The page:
Human resources management/organizational behavior; Technology, R&D management
Innovation, science, teams, collaboration, scientific credit, science policy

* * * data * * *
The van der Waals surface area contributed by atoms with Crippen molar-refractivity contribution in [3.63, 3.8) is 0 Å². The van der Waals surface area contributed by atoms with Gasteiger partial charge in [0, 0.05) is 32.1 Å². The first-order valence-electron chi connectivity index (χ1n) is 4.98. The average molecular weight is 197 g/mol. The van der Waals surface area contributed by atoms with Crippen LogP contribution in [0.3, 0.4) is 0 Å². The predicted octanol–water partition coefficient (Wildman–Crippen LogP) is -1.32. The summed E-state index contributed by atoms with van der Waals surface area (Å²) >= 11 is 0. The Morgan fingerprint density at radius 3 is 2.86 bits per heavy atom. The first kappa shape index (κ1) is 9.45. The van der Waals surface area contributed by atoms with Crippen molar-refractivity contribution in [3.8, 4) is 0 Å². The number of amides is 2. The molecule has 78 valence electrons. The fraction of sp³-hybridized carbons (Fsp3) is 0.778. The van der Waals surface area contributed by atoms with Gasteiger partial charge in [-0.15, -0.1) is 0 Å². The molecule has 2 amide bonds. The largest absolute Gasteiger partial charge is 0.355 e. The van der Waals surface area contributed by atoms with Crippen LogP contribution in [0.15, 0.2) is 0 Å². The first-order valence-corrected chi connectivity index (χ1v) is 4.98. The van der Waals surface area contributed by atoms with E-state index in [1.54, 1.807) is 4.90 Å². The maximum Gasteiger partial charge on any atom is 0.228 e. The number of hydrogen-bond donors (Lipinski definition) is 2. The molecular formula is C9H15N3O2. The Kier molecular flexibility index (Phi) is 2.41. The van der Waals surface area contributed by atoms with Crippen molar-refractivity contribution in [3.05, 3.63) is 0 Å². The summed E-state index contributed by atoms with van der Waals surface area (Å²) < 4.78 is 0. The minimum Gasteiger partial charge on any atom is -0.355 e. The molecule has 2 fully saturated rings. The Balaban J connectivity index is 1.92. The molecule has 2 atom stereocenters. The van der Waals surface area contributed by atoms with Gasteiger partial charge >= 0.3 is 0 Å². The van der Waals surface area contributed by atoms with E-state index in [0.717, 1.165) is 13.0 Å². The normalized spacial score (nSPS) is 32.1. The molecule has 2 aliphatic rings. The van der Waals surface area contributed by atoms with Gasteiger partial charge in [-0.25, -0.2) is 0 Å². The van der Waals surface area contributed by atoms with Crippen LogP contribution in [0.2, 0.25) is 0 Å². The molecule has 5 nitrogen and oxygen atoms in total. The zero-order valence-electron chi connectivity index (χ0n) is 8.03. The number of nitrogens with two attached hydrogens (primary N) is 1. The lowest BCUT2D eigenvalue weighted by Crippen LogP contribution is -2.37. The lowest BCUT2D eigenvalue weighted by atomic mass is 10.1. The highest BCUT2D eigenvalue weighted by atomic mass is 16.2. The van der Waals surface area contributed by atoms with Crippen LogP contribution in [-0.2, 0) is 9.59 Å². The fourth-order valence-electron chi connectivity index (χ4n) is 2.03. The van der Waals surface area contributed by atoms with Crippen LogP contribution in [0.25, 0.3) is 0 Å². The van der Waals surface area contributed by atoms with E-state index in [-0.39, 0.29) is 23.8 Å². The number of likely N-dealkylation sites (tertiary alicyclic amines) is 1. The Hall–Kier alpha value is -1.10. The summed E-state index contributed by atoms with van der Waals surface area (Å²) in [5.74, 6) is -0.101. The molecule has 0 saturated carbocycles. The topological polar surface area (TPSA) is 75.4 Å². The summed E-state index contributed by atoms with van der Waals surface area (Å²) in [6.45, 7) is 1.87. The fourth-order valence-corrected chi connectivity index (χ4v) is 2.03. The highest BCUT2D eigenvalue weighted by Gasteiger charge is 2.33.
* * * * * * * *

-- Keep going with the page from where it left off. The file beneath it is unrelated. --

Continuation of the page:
Most scientific research is performed by teams, and for a long time, observers have inferred individual team members’ contributions by interpreting author order on published articles. In response to increasing concerns about this approach, journals are adopting policies that require the disclosure of individual authors’ contributions. However, it is not clear whether and how these disclosures improve upon the conventional approach. Moreover, there is little evidence on how contribution statements are written and how they are used by readers. We begin to address these questions in two studies. Guided by a conceptual model, Study 1 examines the relationship between author order and contribution statements on more than 12,000 articles to understand what information is provided by each. This analysis quantifies the risk of error when inferring contributions from author order and shows how this risk increases with team size and for certain types of authors. At the same time, the analysis suggests that some components of the value of contributions are reflected in author order but not in currently used contribution statements. Complementing the bibliometric analysis, Study 2 analyzes survey data from more than 6000 corresponding authors to examine how contribution statements are written and used. This analysis highlights important differences between fields and between senior versus junior scientists, as well as strongly diverging views about the benefits and limitations of contribution statements. On the basis of both studies, we highlight important avenues for future research and consider implications for a broad range of stakeholders.